The newspapers were already full of detailed updates about his failing health, and after several years of frailty, nobody could deny a sense of foreboding, even resignation about the news to come. After all, Bhimsen Joshi was nearly 90. Life and death themselves are blurred now for weeks on end by ventilators, stabilizers and all kinds of other gadgets. I have also often asked myself if it really matters that Lata Mangeshkar is still alive, or that Mohammed Rafi and Kumar Gandharva are not, when their voices, their music and the magic they made will forever be alive in my ears and heart no matter what their mortal status. But there still comes that moment of silence, finality and emptiness, and it came last week for one of Hindustani music’s giants.
Working through the emotions that have been running through me the last week led to several dispersed ruminations about memory, music and family. The Anecdote (and more generally the Memoir) is arguably the most powerful means of transmission of knowledge about the social world of Hindustani music. Scholarly histories of Indian music often lament this because of the difficulty of corroborating and documenting it, but the personal or familial memory retains a powerful charge, shaping the public discourse and the aura surrounding past musicians, musical culture and their received history. The gharana organization of musical knowledge and history and the scholarly, historical study of gharanas as discrete units have their own pride of place; serious, expert analysis is likewise indispensable. The archive of anecdotes, however, is like a giant set of lively strands from Salman Rushdie’s famous sea of stories that makes up the historical memory of the musical world, and renders the individual musician at once larger than life and intensely personal, both eccentric and everyday.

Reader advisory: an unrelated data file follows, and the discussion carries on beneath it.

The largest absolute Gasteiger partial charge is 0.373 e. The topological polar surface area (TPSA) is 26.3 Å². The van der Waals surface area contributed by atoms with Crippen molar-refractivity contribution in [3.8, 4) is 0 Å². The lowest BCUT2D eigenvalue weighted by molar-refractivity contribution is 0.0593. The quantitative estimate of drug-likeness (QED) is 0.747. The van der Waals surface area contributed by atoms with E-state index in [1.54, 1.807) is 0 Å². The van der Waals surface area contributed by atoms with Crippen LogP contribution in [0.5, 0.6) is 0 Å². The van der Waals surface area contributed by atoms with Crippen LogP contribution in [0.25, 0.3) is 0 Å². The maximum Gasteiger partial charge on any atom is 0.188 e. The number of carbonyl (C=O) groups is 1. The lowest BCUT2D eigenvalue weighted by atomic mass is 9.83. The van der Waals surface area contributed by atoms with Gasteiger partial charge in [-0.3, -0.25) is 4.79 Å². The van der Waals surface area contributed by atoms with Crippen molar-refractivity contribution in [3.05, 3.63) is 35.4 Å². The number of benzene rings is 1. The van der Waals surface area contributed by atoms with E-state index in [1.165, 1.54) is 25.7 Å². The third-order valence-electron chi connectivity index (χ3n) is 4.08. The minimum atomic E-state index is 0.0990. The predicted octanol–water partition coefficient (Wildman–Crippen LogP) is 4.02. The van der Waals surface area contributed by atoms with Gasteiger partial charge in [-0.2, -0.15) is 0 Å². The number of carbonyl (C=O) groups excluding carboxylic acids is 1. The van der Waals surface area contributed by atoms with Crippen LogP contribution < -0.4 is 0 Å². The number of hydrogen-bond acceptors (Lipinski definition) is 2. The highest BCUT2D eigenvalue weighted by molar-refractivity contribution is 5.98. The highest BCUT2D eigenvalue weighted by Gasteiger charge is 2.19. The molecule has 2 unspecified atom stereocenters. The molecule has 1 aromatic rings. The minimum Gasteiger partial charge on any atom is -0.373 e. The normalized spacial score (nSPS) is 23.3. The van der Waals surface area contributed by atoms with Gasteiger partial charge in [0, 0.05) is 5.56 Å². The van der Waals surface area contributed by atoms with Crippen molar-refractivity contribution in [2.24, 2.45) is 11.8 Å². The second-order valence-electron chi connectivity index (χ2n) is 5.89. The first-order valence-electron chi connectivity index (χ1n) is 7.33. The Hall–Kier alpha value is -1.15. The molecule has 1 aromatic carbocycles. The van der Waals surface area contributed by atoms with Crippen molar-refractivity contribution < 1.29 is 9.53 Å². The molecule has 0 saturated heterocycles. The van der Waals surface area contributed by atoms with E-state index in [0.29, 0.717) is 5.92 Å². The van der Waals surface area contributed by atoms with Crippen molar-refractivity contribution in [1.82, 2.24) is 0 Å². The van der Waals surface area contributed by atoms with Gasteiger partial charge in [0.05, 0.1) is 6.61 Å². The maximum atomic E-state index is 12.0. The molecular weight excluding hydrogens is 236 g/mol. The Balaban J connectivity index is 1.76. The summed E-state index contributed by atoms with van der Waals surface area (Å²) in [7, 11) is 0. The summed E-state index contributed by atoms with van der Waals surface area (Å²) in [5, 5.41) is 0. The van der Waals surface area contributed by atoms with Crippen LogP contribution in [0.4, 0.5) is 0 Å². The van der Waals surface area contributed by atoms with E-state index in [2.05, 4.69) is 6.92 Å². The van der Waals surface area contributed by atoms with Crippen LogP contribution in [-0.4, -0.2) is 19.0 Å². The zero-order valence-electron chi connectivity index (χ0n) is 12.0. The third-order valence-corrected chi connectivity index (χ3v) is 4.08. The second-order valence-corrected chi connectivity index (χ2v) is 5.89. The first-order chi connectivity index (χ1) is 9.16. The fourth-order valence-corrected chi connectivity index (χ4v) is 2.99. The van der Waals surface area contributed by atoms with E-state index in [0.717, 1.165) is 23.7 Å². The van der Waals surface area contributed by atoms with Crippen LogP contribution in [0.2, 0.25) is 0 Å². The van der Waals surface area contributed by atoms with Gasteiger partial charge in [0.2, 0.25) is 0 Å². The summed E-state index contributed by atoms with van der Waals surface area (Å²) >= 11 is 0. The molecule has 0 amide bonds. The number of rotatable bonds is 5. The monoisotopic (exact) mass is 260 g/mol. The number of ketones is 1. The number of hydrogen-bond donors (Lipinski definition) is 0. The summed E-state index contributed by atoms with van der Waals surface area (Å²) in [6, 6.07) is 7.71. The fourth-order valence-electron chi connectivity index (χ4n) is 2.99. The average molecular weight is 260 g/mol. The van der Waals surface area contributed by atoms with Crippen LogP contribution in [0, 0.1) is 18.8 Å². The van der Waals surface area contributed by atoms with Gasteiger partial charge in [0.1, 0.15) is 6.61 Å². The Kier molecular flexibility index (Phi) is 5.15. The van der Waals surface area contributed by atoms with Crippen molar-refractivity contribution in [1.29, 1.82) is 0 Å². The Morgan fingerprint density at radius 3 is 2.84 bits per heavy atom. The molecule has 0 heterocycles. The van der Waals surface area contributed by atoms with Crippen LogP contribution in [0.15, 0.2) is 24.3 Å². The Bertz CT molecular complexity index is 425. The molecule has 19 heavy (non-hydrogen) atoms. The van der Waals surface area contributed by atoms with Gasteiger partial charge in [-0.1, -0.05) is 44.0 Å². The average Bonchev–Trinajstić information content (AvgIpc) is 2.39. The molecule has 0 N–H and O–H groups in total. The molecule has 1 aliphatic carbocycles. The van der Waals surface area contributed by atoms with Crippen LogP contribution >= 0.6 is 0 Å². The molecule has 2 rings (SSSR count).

Bhimsen Joshi’s exploits, in this genre, are legendary, from his incessant roaming of the country in search of a teacher, to his binge drinking, to his craze for cars and love for driving, to his inimitable, bodily style of singing, to his love for food. I need not repeat them here. The best and funniest one in English, even though it doesn’t really make him come off as lovably as many others do, is in Sheila Dhar’s Raga’n Josh, (pp. 142-145) the brilliant, master text of this “Memoir genre” of Hindustani music. But hundreds of people from Gadag to Gwalior to Kolkata to Patiala have a small, marginal, intensely personal Bhimsen story to tell, and indeed, retelling these stories appears to have been a principal means of articulating the sense of loss and sadness these last few days.